In the Encyclical letter Laudato Si (May 2015), Pope Francis underlines that a due diligence approach should be a prerequisite to any economic activities :

“In any discussion about a proposed venture, a number of questions need to be asked in order to discern whether or not it will contribute to genuine integral development. What will it accomplish ? Why ? Where ? When ? How ? For whom ? What are the risks ? What are the costs ? Who will pay those costs and how ?” (para 185)

Recommendations for a strong and effective EU regulation

European Member States and EU political leaders should secure and further strengthen the European Parliament text by :

  1. Supporting a Regulation that requires all companies first placing covered minerals on the EU market —whether as raw materials or within products— to source responsibly, consistent with the OECD Due Diligence Guidance.
  2. Supporting a Regulation that reflects the flexible and progressive nature of due diligence. Standards should be based on “reasonable” efforts and continual improvement, and tailored to a company’s individual circumstances, such as its position in the supply chain, size and influence over suppliers.
  3. Strengthening the upstream provisions in the Parliament’s proposal and invite the Commission, OECD or other bodies to develop tools and guidance to assist upstream companies in meeting their obligations.
  4. Translating the downstream standards in the OECD Due Diligence Guidance into legal text, and invite the Commission, OECD or other bodies to develop tools and guidance to assist downstream companies in meeting their obligations.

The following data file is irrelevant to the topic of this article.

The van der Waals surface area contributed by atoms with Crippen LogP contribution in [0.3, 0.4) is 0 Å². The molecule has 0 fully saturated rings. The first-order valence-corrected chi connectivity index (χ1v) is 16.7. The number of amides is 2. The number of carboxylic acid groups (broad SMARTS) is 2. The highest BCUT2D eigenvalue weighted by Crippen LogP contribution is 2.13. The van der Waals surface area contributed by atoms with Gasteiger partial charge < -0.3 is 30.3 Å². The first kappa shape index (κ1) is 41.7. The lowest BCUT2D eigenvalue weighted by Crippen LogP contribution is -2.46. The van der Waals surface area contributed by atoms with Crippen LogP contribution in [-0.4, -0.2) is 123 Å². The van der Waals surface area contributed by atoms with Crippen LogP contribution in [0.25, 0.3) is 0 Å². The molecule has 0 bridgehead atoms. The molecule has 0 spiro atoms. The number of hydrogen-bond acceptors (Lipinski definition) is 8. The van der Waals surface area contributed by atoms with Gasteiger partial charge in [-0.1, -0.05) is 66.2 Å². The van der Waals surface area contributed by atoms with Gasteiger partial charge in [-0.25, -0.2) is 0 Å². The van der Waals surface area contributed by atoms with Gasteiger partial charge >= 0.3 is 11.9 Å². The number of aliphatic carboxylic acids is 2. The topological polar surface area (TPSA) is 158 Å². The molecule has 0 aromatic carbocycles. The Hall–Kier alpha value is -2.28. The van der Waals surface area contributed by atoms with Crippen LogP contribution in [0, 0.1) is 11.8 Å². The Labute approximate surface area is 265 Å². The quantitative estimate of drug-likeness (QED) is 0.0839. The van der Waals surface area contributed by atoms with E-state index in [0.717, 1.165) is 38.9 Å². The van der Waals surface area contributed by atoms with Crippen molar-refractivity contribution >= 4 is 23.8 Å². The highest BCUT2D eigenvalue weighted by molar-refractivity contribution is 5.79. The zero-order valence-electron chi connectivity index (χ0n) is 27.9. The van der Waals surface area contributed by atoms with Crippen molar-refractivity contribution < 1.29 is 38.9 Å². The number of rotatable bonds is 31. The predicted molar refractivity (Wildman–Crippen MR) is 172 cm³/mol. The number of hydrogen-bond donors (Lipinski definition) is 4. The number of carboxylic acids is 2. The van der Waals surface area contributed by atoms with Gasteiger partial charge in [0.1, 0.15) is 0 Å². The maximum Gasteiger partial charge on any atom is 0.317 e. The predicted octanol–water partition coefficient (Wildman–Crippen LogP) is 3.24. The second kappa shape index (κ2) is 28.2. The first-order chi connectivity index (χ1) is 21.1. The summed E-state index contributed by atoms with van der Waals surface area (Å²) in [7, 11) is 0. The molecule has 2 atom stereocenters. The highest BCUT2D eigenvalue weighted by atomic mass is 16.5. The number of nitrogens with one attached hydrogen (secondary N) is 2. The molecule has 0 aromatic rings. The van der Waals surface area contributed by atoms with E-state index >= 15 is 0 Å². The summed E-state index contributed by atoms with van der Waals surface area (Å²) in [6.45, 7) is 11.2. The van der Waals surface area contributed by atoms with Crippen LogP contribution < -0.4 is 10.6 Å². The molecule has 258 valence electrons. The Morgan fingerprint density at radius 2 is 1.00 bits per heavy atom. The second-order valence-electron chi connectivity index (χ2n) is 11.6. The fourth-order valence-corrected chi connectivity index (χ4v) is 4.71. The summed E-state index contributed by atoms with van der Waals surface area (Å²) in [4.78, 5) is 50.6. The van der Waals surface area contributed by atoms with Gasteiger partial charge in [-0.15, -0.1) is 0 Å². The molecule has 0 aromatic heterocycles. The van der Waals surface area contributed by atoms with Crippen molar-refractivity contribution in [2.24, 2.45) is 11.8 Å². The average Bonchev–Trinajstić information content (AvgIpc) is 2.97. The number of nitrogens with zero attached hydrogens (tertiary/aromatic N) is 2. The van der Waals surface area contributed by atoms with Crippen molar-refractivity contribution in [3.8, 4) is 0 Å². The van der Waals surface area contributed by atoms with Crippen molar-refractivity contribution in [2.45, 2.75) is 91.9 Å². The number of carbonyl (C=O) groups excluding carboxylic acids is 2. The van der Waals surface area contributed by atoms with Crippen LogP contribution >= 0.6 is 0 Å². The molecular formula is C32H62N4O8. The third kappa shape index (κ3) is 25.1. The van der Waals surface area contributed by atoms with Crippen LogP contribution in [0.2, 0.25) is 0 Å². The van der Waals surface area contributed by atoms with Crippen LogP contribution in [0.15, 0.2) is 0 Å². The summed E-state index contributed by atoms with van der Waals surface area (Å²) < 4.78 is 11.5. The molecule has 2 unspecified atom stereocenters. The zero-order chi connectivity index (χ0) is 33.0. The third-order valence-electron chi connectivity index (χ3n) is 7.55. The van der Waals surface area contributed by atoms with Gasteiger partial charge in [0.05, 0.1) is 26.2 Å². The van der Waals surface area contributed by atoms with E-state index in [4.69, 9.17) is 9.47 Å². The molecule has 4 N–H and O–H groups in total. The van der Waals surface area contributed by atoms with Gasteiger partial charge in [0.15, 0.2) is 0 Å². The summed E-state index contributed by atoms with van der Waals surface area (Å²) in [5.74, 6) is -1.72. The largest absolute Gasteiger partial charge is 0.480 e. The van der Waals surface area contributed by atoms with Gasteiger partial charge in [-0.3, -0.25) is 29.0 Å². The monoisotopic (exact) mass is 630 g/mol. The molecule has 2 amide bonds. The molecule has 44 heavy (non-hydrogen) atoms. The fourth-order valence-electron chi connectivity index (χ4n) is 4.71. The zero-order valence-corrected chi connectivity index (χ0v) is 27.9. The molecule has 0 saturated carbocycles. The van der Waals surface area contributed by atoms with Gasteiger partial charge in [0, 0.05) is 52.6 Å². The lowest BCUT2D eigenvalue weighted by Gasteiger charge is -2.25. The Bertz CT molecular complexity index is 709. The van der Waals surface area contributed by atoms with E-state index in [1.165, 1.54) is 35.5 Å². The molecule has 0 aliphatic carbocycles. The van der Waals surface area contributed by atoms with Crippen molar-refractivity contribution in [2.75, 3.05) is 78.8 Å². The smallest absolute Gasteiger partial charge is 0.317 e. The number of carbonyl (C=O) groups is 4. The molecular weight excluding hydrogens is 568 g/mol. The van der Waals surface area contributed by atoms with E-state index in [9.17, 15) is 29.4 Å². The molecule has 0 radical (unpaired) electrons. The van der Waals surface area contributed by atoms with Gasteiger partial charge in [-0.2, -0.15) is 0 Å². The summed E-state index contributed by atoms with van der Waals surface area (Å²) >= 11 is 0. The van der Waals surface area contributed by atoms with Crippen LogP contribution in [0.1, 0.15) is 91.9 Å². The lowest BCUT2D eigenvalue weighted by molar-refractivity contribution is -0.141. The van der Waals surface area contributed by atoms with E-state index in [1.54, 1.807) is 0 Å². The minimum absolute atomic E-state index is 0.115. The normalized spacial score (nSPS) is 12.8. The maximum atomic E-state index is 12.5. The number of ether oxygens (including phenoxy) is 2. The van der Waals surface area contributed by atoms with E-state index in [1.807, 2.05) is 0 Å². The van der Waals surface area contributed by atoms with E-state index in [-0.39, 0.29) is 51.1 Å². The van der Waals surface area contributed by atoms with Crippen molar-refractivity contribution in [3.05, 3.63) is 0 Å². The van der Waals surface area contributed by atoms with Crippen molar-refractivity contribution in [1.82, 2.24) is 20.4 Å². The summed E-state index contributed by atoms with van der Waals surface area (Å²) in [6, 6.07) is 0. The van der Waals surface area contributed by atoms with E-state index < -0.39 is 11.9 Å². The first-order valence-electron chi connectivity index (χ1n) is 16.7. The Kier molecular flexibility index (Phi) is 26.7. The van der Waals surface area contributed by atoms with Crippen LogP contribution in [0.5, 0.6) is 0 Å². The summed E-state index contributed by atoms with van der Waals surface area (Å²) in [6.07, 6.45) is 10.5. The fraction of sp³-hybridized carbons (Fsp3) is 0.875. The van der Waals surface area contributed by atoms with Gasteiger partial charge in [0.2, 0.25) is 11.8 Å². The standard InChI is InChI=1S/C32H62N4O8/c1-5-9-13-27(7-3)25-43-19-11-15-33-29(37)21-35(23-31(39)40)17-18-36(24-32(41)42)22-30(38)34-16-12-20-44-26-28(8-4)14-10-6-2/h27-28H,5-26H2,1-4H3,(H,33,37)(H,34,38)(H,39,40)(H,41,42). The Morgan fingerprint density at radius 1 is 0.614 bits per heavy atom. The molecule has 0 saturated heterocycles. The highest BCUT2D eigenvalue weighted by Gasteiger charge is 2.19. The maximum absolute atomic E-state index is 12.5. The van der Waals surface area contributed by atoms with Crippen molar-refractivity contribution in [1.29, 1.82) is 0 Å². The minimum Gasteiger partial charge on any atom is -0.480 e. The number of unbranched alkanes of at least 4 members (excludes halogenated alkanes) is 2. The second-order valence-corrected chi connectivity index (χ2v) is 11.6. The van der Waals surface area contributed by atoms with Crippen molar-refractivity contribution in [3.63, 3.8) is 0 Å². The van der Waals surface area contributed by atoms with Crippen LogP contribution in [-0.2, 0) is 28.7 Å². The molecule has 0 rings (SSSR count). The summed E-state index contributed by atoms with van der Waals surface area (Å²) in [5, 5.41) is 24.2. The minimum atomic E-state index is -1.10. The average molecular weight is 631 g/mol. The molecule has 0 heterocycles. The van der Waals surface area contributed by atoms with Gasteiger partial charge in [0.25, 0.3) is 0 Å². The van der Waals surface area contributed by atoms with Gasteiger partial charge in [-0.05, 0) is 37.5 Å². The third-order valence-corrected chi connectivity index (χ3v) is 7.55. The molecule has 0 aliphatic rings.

5. Extend the monitoring and enforcement provisions to cover all companies included within the scope of the regulation, including downstream companies that first place covered minerals on the internal market, and invite the Commission to provide guidance to ensure a harmonized and workable approach.
  6. Strengthen the accompanying measures so that they better address potential development challenges linked to implementation, such as those faced in the artisanal and informal mining sectors.
  7. Include a mechanism that allows other minerals and natural resources to be added to the scope of the regulation at a later date, as is the case under similar legislation in the US.

In a lettersent to community leaders affected by mining in July 2015, the Holy Father highlights the shared responsibility of governments, citizens and businesswomen and men to act in order to bring the needed change :

“The entire mining sector is decisively called to effect a radical paradigm shift to improve the situation in many countries. To this change a contribution can be made by the governments of the home countries of multinational companies and of those in which they operate, by businesses and investors, by the local authorities who oversee mining operations, by workers and their representatives, by international supply chains with their various intermediaries and those who operate in the markets of these materials, and by the consumers of goods for whose production the minerals are required. All these people are called upon to adopt conduct inspired by the fact that we constitute a single human family, “that everything is interconnected, and that genuine care for our own lives and our relationships with nature is inseparable from fraternity, justice and faithfulness to others”.